Friday, May 29, 2009

Boiling Diapers

Here and there, I've had questions from folks about boiling diapers, whether for stripping or prepping. And I've seen on my sitemeter that some people are stopping by here because they googled "how do i boil my diapers?" and my blog comes up.


I've been boiling diapers today. This is hot, hard work! It's exhausting! Let me give you some background as to why I did it, how I did it, and why I don't really think you need to do it.

About 2 or so weeks ago, my daughter started having a really strange diaper rash. It looked like big nasty zits, or mouth ulcers. I noticed that it started on one side, and transferred to the other side, where her skin was pressed together when her legs were closed. We were suspicious of it being bacterial, but it cleared up with the use of a barrier cream and some rice paper liners.

Then it came back. And cleared up again. And came back AGAIN. With a vengeance. Fiery red. Bleeding. Open weeping places. And the pimply things again. I was pretty certain it was bacterial, so we switched to sposies, and started using an antibiotic ointment (neosporin, or bacitracin if you've got it) along with a barrier cream, and lots and lots of clear water baths and naked time.

She is finally cleared up, but the thought of there being anything lingering in her diapers that could cause her to break out again had me determined that I needed to do something drastic.

Enter the stockpot.

So all morning, during the little one's naptime, with my son parked firmly in front of PBS Kids, I boiled our pockets, prefolds, fitteds, inserts, doublers, covers, and even our wipes. Even with our very large 3-gallon stockpot, you can only do so much at a time. So I set up a kind of assembly line:

On the right front eye of the stove, I had the stockpot with boiling water. On the left front eye, I had a slightly smaller stockpot with a colander resting in the top of it. On the back left eye, I constantly had a kettle of water coming to a boil. Sitting just beside the stove, I had a tall chair with my hanging diaper pail stretched over the back of it, with a mixing bowl set beneath (my hanging pail isn't super water-tight).

I would cook the diapers for about 5 to 10 minutes after the water returned to a boil, then remove them with tongs to drain in the colander. While they sat and drained, I would start the next "batch" of diapers cooking. Then, when the the diapers that were boiling were ready to come out, I would remove the drained diapers from the colander to the hanging pail, which was drip-drip-dripping into the bowl beneath. As needed, I would refill my stockpot with boiling water from the kettle, and refill the kettle so I would have hot water ready for me the next time I needed to refill my pot.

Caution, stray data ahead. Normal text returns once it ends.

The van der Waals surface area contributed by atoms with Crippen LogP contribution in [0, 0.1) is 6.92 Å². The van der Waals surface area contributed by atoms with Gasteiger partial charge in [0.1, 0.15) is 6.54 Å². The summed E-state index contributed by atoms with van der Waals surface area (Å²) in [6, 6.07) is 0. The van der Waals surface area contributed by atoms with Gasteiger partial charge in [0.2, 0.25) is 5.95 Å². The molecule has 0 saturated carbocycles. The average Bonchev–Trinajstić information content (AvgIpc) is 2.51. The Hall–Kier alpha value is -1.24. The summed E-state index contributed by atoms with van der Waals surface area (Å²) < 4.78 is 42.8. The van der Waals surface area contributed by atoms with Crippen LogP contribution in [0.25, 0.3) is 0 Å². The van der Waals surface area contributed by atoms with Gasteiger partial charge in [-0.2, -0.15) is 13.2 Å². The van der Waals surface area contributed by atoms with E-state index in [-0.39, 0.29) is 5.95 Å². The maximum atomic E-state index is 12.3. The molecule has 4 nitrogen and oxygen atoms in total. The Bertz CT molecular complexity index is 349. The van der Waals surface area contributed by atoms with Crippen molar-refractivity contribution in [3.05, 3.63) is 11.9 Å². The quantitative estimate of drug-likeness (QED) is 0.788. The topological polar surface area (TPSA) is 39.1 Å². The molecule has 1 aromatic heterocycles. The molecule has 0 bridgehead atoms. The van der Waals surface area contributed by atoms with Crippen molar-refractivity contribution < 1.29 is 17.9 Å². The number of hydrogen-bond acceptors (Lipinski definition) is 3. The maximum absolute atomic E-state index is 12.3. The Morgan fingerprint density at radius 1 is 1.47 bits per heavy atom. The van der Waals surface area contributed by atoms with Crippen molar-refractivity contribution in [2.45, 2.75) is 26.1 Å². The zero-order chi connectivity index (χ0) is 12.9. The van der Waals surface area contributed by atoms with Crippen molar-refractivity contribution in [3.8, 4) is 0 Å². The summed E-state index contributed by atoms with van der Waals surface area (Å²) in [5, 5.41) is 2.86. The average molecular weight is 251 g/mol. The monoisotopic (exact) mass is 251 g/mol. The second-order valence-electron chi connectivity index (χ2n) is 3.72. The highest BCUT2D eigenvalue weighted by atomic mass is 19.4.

Once I finished boiling about half our stash (8 or so "batches"), I put it in the washing machine for one of our regular diaper wash cycles with Charlie's Soap. I still have a little less than half of our stash to boil, and then I can wash them and I'll be done!


Now, those suckers are clean. So clean they could pass for new. And I'm glad that I can start putting my baby girl in her fluff again with a mind fully at ease.

But all that said, for the time and the work involved, I really wouldn't recommend boiling your diapers unless you have a really compelling reason, as I feel we did.

There were a few things that made me apprehensive about boiling. One, I was worried my snaps would melt. (They didn't.) My other big concern was that it would compromise the PUL on my covers and pockets. The jury's still out on that one, as the first half of our stash is drying as I type this. I'll be sure to add a postscript to let you know how it goes.

In the meantime, though, just stick with the regular wash routine and machine stripping!

Thursday, May 28, 2009

Pocket Diaper Reviews

Augh! At long last I return to my product reviews! I've previously reviewed the prefolds, fitteds, and covers that I've tried and/or use. Now I'm excited to get down to the main staple and workhorse of most of the cloth families that I know: the pocket diaper. Remember, a pocket diaper is a feel-dry liner sewn to a waterproof outer layer with one end open, leaving a pocket that you stuff to customize your child's absorbency needs.

** You're going to see very clearly in this post, just in case I've never said this before, I'm just a real mom. I have no affiliations with any companies or products, and no loyalties except to the products that I've fallen in love with.

Tiny Tush Elite One-Size Pockets - 1.75 thumbs down

Let's just get this one out of the way, shall we? I'm not even linking to their site.

I started out loving these diapers: a one-size with snaps, which - for some reason completely unbeknownst to me - was hard to come by when I first switched to cloth diapers. They were well constructed, a perfect fit, and hard-working diapers. For about 8 months. Then I started having problems.

At first, I thought my son was overflowing these diapers, which I tried to correct by stuffing with more/different materials. But his clothes still ended up wet. I did some research and contacted the diaper company, and they advised me to strip the diapers. They started "working" again! For about 2 weeks. Repeat. Ad nauseum. And I was nauseated with hand-stripping diapers once a month just so we could keep using them. My kids' clothes (by this time my son was potty trained, and my daughter was in the diapers), would end up wet, but the stuffing of the pocket was basically bone dry, which indicated a problem with repelling.

So I contacted the diaper company again, who told me to strip them. I informed them that I already had, about 100 times in as many different ways. I told them that I was using a cloth-safe laundry detergent, no softeners, no rash creams or vaseline, and let us not forget the clincher: I WAS NOT HAVING PROBLEMS WITH ANY OF MY OTHER BRANDS OF DIAPERS. Their "answer" was that they had never had any complaints before, and they didn't have anything else to offer me.